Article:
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Options growing Calla Lilies

Calla lilies at the Palmer Fairview Park garden

Options growing Calla Lilies

Calla lilies at the Palmer Fairview Park garden

Calla lily flowers at full bloom may be left on the plant until the first hard frost.  At that time the flowers have grown into a seed pod and are heavy enough to bend the stem so that the seed pod touches the ground.  If complete pollination took place, there are a lot of seeds inside.  Put the seed pod in a cool basement until next May.  In May put the seed pod in a container and let it soak for a day or two until soft and mushy to the touch.  The seeds can then be separated by pressing the seeds through one's fingers. The seeds are big enough and firm enough to be separated. Seeds should be planted at about one inch in fertile ground. Plant about three inches apart. Seeds germinate in about three weeks and should to be watered most days.  Seeds kept in shady areas have a better chance of germinating because the ground won’t dry out as quickly.  After the leaves are above ground for a week or two, moving the plants to an area with a lot of light is best for growth.

If owners want calla lilies flowers to last at full bloom for the longest period of time, there is a totally different strategy.  As soon as a flower is at full bloom, cut off the flower stalk at its base.  Place it in a flower vase and enjoy.  It will last weeks longer than if it was left on the plant. The only disadvantage is that the flower will eventually shrivel and no seeds will develop.

If the plant is growing in a pot, there is the option of bringing the pot inside after the first hard frost, placing it in a cool basement and letting the soil dry out.  Cut off the dead leaves.  New leaves may start to grow around January.  At that point there are two options. The plant can be ignored until May 15 when it can be taken outside and watered enough to stay moist.  The potted plant could be taken to a main floor area and watered when the growth of the leaves started in January.  Full or partial sun is best. Water enough so it does not wilt.  Plant or put outside around May 15 when there is little chance of frost.

If the plant is growing outside in the ground and not in a pot, there is another option.  When the leaves die at the first hard frost, dig way under the plant and remove all of it from the soil.  It will be fascinating to see that the roots grow out of the top of the tuber (bulb, is not accurate) and grow around and down into the soil. Take off the leaves and wash the tuber. Washing with a hose or swishing in a bucket of water are options.  Let the tubers dry in the sun. When dry, place them right side up on something like a cookie tray. Keep the tubers one deep Do not stack them. Do not cover them. Next year's leaves will start to grow in January if kept in a cool basement. The leaves will be white if there is no light in the basement and will grow several inches by May. At this point the callas will include dry bare tubers with white leaves growing straight up with no roots. It is all good. I have done it for years.  When no more frost is expected plant each tuber with or without leaves in rich loose soil.  The key to planting the tuber is remembering that the roots grow up first and then around and down.  So the tuber has to be deep enough so the roots stay wet until they grow deep enough. Two inches deep is sufficient to place the tuber in the soil.  Water the plants, especially in times of little rain. Wilting leaves are obvious.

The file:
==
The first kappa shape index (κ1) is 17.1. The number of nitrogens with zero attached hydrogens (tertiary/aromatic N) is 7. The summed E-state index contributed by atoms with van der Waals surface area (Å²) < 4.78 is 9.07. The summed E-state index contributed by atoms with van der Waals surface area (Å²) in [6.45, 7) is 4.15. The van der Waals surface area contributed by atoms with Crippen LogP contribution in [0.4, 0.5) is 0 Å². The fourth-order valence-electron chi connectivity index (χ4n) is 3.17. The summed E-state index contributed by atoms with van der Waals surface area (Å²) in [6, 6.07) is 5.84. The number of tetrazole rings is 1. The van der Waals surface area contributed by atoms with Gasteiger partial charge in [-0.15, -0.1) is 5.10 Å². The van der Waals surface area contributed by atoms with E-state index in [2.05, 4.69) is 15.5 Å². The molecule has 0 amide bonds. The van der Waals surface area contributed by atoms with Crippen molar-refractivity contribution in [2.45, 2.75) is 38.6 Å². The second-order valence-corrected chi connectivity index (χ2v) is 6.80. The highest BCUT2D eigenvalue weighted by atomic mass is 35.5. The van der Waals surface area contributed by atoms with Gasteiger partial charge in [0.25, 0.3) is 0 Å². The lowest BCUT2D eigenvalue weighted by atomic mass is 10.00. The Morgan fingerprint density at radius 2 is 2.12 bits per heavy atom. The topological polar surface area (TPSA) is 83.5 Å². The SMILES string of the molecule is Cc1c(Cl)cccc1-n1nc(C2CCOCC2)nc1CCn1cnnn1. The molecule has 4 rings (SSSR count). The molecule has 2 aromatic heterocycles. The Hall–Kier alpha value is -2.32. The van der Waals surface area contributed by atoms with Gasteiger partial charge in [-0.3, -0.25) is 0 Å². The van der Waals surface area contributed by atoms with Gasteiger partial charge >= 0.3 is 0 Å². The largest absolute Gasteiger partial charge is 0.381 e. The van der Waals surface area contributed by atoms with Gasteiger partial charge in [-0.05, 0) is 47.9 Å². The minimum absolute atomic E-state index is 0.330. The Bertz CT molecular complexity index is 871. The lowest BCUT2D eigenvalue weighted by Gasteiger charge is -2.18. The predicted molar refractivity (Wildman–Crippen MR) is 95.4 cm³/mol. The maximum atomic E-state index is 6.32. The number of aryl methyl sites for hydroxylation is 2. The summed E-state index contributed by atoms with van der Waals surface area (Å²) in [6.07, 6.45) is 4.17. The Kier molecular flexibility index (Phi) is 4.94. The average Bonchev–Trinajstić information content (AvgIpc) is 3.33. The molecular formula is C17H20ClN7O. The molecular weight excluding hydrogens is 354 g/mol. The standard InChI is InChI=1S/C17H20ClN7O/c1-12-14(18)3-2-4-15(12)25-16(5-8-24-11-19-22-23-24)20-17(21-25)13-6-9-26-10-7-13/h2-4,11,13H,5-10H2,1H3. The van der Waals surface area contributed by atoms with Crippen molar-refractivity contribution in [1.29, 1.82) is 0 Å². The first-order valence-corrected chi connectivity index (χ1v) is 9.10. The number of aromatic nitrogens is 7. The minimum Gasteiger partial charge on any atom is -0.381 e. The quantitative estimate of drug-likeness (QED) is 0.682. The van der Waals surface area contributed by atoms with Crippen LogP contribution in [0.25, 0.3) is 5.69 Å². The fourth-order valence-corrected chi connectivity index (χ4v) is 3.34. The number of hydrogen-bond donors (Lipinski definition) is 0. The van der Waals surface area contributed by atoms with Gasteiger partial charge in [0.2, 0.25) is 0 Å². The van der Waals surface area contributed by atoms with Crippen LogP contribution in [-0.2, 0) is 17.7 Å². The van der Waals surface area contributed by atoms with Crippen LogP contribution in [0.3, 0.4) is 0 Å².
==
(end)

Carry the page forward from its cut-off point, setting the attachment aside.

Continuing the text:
What about leaving the tubers in the ground forever?  Living 75 miles west of NYC in the Lehigh Valley brings mixed results for calla lilies. If we want all of the calla lilies to live from year to year, bring the tubers inside from the first hard frost until May 15.  However, I can take you to calla lilies on my property that I have left alone for several years and they are doing fine. Others have died.

In June 2011 I started an experiment.  Calla lily seeds were planted in areas which get sun light most of the day. June is really too late to grow decent sized tubers by the time of autumn frosts. As a result the tubers were left in the ground over the winter. The plants did not flower the first year or the second year as of July 6. The results: plants that were from a parent plant with a pure white flower all grew in 2012.  Plants that were from a parent with pink flowers did not grow in 2012.  There were about 50 of them.  What I draw from this little study is some calla lilies can live through a relatively mild winter and some can not.

The calla lilies that are growing at the Palmer Township bike path garden by Fairview Park had pink flowers.  The shriveled flowers have already been pinched off so the plant’s energy will be channeled into making the tubers larger.  Next year's plants will grow larger.  The tubers will be dug up this fall and kept in a cool basement (not an unheated garage). Anyone wanting to be a member of the Palmer Township Beautification Project can be part of the fall project. At the time the calla lilies are dug up, elephant ears and cannas will be dug up and stored in a basement for the winter.  Volunteers or groups who need community service credit may contact Dave Carr at d.carr@rcn.com.

 

 

 

 

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